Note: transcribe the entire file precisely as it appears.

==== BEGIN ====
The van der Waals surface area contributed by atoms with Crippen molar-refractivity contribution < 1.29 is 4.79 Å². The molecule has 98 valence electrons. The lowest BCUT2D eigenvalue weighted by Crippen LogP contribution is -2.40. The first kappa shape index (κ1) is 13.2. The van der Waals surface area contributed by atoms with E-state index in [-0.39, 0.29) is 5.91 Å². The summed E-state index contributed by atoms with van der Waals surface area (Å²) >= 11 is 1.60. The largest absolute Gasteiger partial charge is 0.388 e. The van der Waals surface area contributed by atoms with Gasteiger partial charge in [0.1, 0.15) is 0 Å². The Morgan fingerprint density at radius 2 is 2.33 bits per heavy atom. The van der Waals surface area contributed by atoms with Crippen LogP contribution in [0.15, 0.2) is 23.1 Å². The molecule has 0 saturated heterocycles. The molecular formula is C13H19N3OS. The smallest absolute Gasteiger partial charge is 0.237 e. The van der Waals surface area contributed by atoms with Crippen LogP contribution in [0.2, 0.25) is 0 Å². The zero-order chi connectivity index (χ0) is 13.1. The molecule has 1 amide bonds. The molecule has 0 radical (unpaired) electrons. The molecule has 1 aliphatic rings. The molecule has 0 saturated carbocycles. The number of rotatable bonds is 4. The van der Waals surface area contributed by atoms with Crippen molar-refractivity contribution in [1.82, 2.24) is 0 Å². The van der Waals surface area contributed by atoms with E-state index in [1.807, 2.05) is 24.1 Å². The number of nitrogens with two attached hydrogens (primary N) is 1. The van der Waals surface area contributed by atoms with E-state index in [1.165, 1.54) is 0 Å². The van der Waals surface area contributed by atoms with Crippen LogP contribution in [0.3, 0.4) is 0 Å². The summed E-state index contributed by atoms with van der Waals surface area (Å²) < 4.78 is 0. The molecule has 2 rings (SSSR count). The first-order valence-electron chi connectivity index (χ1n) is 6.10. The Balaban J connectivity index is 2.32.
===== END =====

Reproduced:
The van der Waals surface area contributed by atoms with Crippen molar-refractivity contribution < 1.29 is 4.79 Å². The molecule has 98 valence electrons. The lowest BCUT2D eigenvalue weighted by Crippen LogP contribution is -2.40. The first kappa shape index (κ1) is 13.2. The van der Waals surface area contributed by atoms with E-state index in [-0.39, 0.29) is 5.91 Å². The summed E-state index contributed by atoms with van der Waals surface area (Å²) >= 11 is 1.60. The largest absolute Gasteiger partial charge is 0.388 e. The van der Waals surface area contributed by atoms with Gasteiger partial charge in [0.1, 0.15) is 0 Å². The Morgan fingerprint density at radius 2 is 2.33 bits per heavy atom. The van der Waals surface area contributed by atoms with Crippen LogP contribution in [0.15, 0.2) is 23.1 Å². The molecule has 0 saturated heterocycles. The molecular formula is C13H19N3OS. The smallest absolute Gasteiger partial charge is 0.237 e. The van der Waals surface area contributed by atoms with Crippen LogP contribution in [0.2, 0.25) is 0 Å². The zero-order chi connectivity index (χ0) is 13.1. The molecule has 1 amide bonds. The molecule has 0 radical (unpaired) electrons. The molecule has 1 aliphatic rings. The molecule has 0 saturated carbocycles. The number of rotatable bonds is 4. The van der Waals surface area contributed by atoms with Crippen molar-refractivity contribution in [1.82, 2.24) is 0 Å². The van der Waals surface area contributed by atoms with E-state index in [1.807, 2.05) is 24.1 Å². The number of nitrogens with two attached hydrogens (primary N) is 1. The van der Waals surface area contributed by atoms with E-state index in [1.165, 1.54) is 0 Å². The van der Waals surface area contributed by atoms with Crippen LogP contribution in [0.3, 0.4) is 0 Å². The summed E-state index contributed by atoms with van der Waals surface area (Å²) < 4.78 is 0. The molecule has 2 rings (SSSR count). The first-order valence-electron chi connectivity index (χ1n) is 6.10. The Balaban J connectivity index is 2.32.